Our client was injured while she was skiing on a slope at Wintergreen. A snowboarder was boarding down the mountain, very fast according to one witness. By his own admission, he was looking down at the terrain, and when he looked up, he was right on our client. He had little time to react and hit her with his board, throwing her into the air. The defense claimed that our client failed to exercise reasonable care; however, she was following all posted signs and was exercising reasonable care, specifically in keeping control of her speed and maintaining a proper lookout so as to avoid other skiers. The universal ski rule is that the downhill skier has the right of way. We retained an expert who would testify about the rule, which is made clear all over the resort.
Our client was treated on the side of the mountain by the ski patrol and transported to the University of Virginia, where doctors identified a traumatic deep leg laceration, a deep perineal nerve transaction, a deep perineal artery transaction, and traumatic lacerations. A surgeon performed a lower extremity irrigation and debridement, deep perineal nerve repair, and a repair of the traumatic lacerations. She was then referred to a foot and ankle specialist with the University of Virginia Orthopedic Clinic. That doctor found that she had permanent nerve damage, confirmed by an EMG and a recent MRI, leading to permanent weakness and an inability to extend her big toe, and he proposed future surgery. The doctor has further indicated that the condition is chronic and our client will need to be seen every six months. He has found that extensive muscle loss, the tendon injury, and the nerve transaction are permanent. The future surgery and future physical therapy will likely cost more than $50,000.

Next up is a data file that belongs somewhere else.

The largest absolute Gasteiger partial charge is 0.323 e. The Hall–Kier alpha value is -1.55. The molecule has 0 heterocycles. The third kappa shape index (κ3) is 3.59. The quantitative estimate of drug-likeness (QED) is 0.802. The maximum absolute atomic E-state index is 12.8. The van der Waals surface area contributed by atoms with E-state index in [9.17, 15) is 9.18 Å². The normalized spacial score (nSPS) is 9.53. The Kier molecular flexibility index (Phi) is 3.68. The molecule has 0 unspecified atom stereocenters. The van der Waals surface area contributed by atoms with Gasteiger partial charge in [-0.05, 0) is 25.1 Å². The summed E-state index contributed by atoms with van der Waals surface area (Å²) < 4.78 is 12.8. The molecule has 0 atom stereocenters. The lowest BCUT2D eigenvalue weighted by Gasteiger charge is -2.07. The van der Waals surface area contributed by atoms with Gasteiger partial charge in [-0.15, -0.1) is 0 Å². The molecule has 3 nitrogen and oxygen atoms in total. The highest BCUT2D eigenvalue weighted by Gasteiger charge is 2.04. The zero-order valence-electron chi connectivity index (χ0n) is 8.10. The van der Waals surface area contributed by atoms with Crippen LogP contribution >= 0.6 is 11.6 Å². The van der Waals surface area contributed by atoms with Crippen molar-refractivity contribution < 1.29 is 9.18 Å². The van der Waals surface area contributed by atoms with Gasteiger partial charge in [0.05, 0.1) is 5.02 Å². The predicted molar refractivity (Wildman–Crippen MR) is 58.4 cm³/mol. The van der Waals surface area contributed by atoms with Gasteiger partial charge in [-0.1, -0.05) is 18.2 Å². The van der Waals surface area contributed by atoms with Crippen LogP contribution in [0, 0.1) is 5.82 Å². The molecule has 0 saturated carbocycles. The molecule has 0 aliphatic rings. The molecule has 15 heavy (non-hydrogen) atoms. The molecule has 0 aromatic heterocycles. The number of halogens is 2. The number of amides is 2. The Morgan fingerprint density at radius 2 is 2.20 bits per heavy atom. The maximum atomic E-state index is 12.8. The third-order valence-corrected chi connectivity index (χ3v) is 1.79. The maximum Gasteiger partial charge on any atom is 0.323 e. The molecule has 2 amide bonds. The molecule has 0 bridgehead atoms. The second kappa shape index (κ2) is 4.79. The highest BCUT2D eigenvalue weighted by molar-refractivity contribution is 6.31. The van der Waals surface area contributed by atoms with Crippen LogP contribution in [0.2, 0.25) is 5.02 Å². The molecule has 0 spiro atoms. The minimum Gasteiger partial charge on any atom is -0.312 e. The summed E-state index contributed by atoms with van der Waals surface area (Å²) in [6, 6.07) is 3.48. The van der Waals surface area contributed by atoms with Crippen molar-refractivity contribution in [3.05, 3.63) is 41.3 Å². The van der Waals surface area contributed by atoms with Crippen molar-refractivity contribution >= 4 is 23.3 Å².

Due to her injuries from the collision on the ski slope, our client also had to change jobs within her company. Her original position required her to be active and to attend events and meetings, but instead she had to take a position that was more of an office job. She is unsteady on her feet, and she has felt her leg give out a few times while carrying her young child. Before the accident, she was very active, with a consistent routine of working out at the gym, but now she is less confident and does not exercise at the level she previously did.
This case was made against the snowboarder and not Wintergreen Resort. We were able to make a recovery from the defendant’s homeowners insurance policy for all of their coverage.Back To Results